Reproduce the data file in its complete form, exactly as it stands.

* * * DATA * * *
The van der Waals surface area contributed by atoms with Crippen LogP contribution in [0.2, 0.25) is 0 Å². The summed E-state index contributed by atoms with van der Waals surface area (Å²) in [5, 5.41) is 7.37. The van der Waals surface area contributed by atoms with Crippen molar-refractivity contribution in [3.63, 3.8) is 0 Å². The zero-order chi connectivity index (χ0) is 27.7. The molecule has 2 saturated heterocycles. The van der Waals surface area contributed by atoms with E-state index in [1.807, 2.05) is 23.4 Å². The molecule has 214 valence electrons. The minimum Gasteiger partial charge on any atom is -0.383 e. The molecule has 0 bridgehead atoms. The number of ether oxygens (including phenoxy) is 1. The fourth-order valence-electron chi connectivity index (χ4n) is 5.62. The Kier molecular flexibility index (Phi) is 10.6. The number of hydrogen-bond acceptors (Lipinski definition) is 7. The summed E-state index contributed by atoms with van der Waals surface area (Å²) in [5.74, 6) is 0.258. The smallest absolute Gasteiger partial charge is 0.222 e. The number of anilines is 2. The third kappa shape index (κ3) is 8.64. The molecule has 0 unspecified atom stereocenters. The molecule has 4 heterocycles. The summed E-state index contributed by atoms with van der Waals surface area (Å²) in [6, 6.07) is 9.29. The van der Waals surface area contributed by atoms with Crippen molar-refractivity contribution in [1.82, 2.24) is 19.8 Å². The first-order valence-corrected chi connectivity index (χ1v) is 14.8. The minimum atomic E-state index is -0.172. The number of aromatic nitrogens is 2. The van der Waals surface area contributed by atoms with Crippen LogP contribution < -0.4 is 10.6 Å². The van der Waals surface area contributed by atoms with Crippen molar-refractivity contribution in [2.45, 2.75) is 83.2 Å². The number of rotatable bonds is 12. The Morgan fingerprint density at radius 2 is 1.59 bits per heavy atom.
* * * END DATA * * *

The van der Waals surface area contributed by atoms with Crippen LogP contribution in [0.2, 0.25) is 0 Å². The summed E-state index contributed by atoms with van der Waals surface area (Å²) in [5, 5.41) is 7.37. The van der Waals surface area contributed by atoms with Crippen molar-refractivity contribution in [3.63, 3.8) is 0 Å². The zero-order chi connectivity index (χ0) is 27.7. The molecule has 2 saturated heterocycles. The van der Waals surface area contributed by atoms with E-state index in [1.807, 2.05) is 23.4 Å². The molecule has 214 valence electrons. The minimum Gasteiger partial charge on any atom is -0.383 e. The molecule has 0 bridgehead atoms. The number of ether oxygens (including phenoxy) is 1. The fourth-order valence-electron chi connectivity index (χ4n) is 5.62. The Kier molecular flexibility index (Phi) is 10.6. The number of hydrogen-bond acceptors (Lipinski definition) is 7. The summed E-state index contributed by atoms with van der Waals surface area (Å²) in [5.74, 6) is 0.258. The smallest absolute Gasteiger partial charge is 0.222 e. The number of anilines is 2. The third kappa shape index (κ3) is 8.64. The molecule has 0 unspecified atom stereocenters. The molecule has 4 heterocycles. The summed E-state index contributed by atoms with van der Waals surface area (Å²) in [6, 6.07) is 9.29. The van der Waals surface area contributed by atoms with Crippen molar-refractivity contribution in [1.82, 2.24) is 19.8 Å². The first-order valence-corrected chi connectivity index (χ1v) is 14.8. The minimum atomic E-state index is -0.172. The number of aromatic nitrogens is 2. The van der Waals surface area contributed by atoms with Crippen LogP contribution < -0.4 is 10.6 Å². The van der Waals surface area contributed by atoms with Crippen molar-refractivity contribution in [2.45, 2.75) is 83.2 Å². The number of rotatable bonds is 12. The Morgan fingerprint density at radius 2 is 1.59 bits per heavy atom.